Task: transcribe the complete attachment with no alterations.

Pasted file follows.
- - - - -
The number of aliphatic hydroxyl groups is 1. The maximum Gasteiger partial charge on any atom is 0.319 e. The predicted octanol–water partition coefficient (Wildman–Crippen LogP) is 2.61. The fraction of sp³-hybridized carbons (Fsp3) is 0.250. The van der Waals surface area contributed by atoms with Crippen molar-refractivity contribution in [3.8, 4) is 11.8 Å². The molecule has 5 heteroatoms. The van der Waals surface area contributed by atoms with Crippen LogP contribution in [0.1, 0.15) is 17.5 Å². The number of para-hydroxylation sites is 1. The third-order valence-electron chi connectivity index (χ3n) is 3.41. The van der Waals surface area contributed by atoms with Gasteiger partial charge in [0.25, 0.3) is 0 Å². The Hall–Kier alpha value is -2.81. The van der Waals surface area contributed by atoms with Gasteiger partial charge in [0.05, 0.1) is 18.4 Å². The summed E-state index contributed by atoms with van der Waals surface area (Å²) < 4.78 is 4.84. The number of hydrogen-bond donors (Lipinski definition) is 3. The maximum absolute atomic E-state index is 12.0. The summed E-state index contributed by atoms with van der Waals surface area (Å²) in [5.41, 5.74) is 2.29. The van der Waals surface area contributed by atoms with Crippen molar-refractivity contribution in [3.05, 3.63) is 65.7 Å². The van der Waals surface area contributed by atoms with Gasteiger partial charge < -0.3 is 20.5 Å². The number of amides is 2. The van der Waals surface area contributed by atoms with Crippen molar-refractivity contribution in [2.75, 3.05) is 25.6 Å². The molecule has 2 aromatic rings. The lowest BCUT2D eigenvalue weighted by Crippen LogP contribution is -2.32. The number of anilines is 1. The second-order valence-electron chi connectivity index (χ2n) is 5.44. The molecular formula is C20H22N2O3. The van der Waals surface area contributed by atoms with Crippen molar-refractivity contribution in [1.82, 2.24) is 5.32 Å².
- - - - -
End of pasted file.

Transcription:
The number of aliphatic hydroxyl groups is 1. The maximum Gasteiger partial charge on any atom is 0.319 e. The predicted octanol–water partition coefficient (Wildman–Crippen LogP) is 2.61. The fraction of sp³-hybridized carbons (Fsp3) is 0.250. The van der Waals surface area contributed by atoms with Crippen molar-refractivity contribution in [3.8, 4) is 11.8 Å². The molecule has 5 heteroatoms. The van der Waals surface area contributed by atoms with Crippen LogP contribution in [0.1, 0.15) is 17.5 Å². The number of para-hydroxylation sites is 1. The third-order valence-electron chi connectivity index (χ3n) is 3.41. The van der Waals surface area contributed by atoms with Gasteiger partial charge in [0.25, 0.3) is 0 Å². The Hall–Kier alpha value is -2.81. The van der Waals surface area contributed by atoms with Gasteiger partial charge in [0.05, 0.1) is 18.4 Å². The summed E-state index contributed by atoms with van der Waals surface area (Å²) < 4.78 is 4.84. The number of hydrogen-bond donors (Lipinski definition) is 3. The maximum absolute atomic E-state index is 12.0. The summed E-state index contributed by atoms with van der Waals surface area (Å²) in [5.41, 5.74) is 2.29. The van der Waals surface area contributed by atoms with Crippen molar-refractivity contribution in [3.05, 3.63) is 65.7 Å². The van der Waals surface area contributed by atoms with Gasteiger partial charge < -0.3 is 20.5 Å². The number of amides is 2. The van der Waals surface area contributed by atoms with Crippen molar-refractivity contribution in [2.75, 3.05) is 25.6 Å². The molecule has 2 aromatic rings. The lowest BCUT2D eigenvalue weighted by Crippen LogP contribution is -2.32. The number of anilines is 1. The second-order valence-electron chi connectivity index (χ2n) is 5.44. The molecular formula is C20H22N2O3. The van der Waals surface area contributed by atoms with Crippen molar-refractivity contribution in [1.82, 2.24) is 5.32 Å².